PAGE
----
• 5.5. million participants went on more than 22 million snowshoe outings last season
• The snowshoeing population is composed of 51% women and 49% men
• More than 500 elementary, middle and high schools include snowshoeing as a part of their physical education curriculums
Snowshoeing utilizes major muscle groups which, when combined with a higher metabolic rate in cold weather and the added resistance of moving through snow, results in a higher energy activity. The following muscles are used while snowshoeing:
• Quadriceps during climbs
• Hamstrings while descending
• Abductors and adductors while traversing slopes
• Hip flexors and quadriceps while breaking trail
• Chest, back muscles and arms when snowshoeing poles are incorporated into the workout
According to an independent study conducted by the University of Vermont, snowshoers can burn 420-1000 calories per hour. It burns twice the calories as walking at the same speed.
If you can walk, you can snowshoe. Snowshoeing offers a low-impact workout for all ability levels.
Walkers, Take Note
Snowshoeing improves your coordination, balance and endurance, so you’ll become a more fit walker. Here are the benefits of snowshoeing for walkers:
• Enhanced total body strength, which boosts energy and endurance
• Tone hip flexors, thigh muscles, and butt, due to the lifting motion involved in every step forward
• Improved arm strength as a result of the swaying you’ll do to propel yourself forward, with or without snowshoe poles
Snowshoeing’s growth in popularity and participation has resulted in the advent of thousands of snowshoe trails across the United States and Canada. Tubbs TrailNet™ is a free online directory of places to snowshoe where snowshoers will find thousands of trails for all abilities and interests plus snowshoe reviews at www.tubbs-trailnet.com.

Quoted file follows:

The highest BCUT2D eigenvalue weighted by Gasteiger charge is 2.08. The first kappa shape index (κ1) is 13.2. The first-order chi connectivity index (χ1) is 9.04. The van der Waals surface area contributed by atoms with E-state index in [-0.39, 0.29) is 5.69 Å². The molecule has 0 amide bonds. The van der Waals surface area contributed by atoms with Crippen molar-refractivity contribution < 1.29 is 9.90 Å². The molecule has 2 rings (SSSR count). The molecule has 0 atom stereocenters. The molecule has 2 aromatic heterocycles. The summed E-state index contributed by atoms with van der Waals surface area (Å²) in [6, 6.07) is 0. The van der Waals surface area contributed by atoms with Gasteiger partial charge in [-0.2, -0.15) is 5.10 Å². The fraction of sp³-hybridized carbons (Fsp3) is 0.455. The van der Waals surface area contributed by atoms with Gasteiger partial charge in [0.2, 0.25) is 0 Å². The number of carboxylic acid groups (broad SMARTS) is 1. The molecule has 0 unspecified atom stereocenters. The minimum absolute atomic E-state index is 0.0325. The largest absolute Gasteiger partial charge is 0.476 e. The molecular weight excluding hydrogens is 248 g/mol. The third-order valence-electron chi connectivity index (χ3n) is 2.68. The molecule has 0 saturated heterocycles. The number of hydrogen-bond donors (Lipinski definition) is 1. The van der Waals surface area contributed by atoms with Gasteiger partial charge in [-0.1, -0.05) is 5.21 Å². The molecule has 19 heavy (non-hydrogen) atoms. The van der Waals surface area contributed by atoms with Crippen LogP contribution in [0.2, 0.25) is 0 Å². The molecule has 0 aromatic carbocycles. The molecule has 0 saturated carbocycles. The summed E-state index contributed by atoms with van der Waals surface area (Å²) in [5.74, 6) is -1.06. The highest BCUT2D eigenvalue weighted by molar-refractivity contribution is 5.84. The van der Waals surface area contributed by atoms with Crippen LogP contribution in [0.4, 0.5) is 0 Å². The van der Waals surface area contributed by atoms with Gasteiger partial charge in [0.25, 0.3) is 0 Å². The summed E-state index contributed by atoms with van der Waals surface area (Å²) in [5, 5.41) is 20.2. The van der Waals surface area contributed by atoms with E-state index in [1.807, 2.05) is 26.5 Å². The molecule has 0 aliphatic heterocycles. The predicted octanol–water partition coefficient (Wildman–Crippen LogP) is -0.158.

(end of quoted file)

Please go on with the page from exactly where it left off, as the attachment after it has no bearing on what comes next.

Guided snowshoe tours, community based marked trail systems and public parks, and most winter resort destinations offer snowshoers access to fields, forests and peaks. The National Ski Areas Association, U.S. Forest Service, and National Park Service all promote snowshoeing programs and access in winter months. In addition, country inns and bed & breakfasts, health spas and fitness centers, and YMCAs/YWCAs all offer snowshoe demo and rental programs to their guestsand members as a winter recreational sport.
Snowshoe Selection – Get the FACTs
Four key elements of snowshoe design – Flotation, Articulation, Control and Traction – are the basis for every snowshoe design. Understanding these FACTs gives you the technical know-how to select the right snowshoe based upon intended use and snow conditions.
Flotation is calculated from the snowshoe’s frame perimeter and decking surface area. While more surface area means more flotation to disperse a snowshoer’s weight, the largest snowshoe is not necessarily the best choice.
If you frequently snowshoe on packed trails, flotation is less critical so think smaller, and lighter for more manuverability and ease of use. If, however, you often break trail in untracked conditions, flotation is vital for efficiency and to reduce fatigue.
Articulation is the amount of movement your foot and ankle require for maximum comfort as terrain and snow varies. A well designed snowshoe interfaces three ways on a pivot point located under the ball of the foot, the natural pivot point of your stride as you step forward. Biomechanically, this
rotating pivot responds quickly to diverse terrain and snow conditions, effectively performing like ‘four wheel drive’ in deep powder, steep slopes or challenging traverses.
The pivot point is also the balance point, which means the snowshoe, binding, and boot, all integrate seamlessly. This pivot location varies by snowshoe length, style, and gender, to optimize maneuverability and responsiveness, and eliminate shin bang or over rotation.
Control is a function of any snowshoe’s binding as the user interfaces with the snowshoe via the binding. Just like footwear, the proper fit of a binding can make all the difference in performance and enjoyment.
Traction is delivered via a snowshoe’s crampon system, which is designed and differentiated based upon intended use, tine length and placement, and crampon materials to meet the requirements of terrain and snow conditions.
Depth of tooth below the snowshoe frame, location of crampon teeth forward of the pivot point, number of crampon ‘points of contact’, overall surface area, and material (steel or aluminum) are all unique to condition of use, and to style.
Snowshoeing dates back as far as 6,000 years when North America’s first human inhabitants used a foot extender to migrate over the ice bridge in the Bering Strait.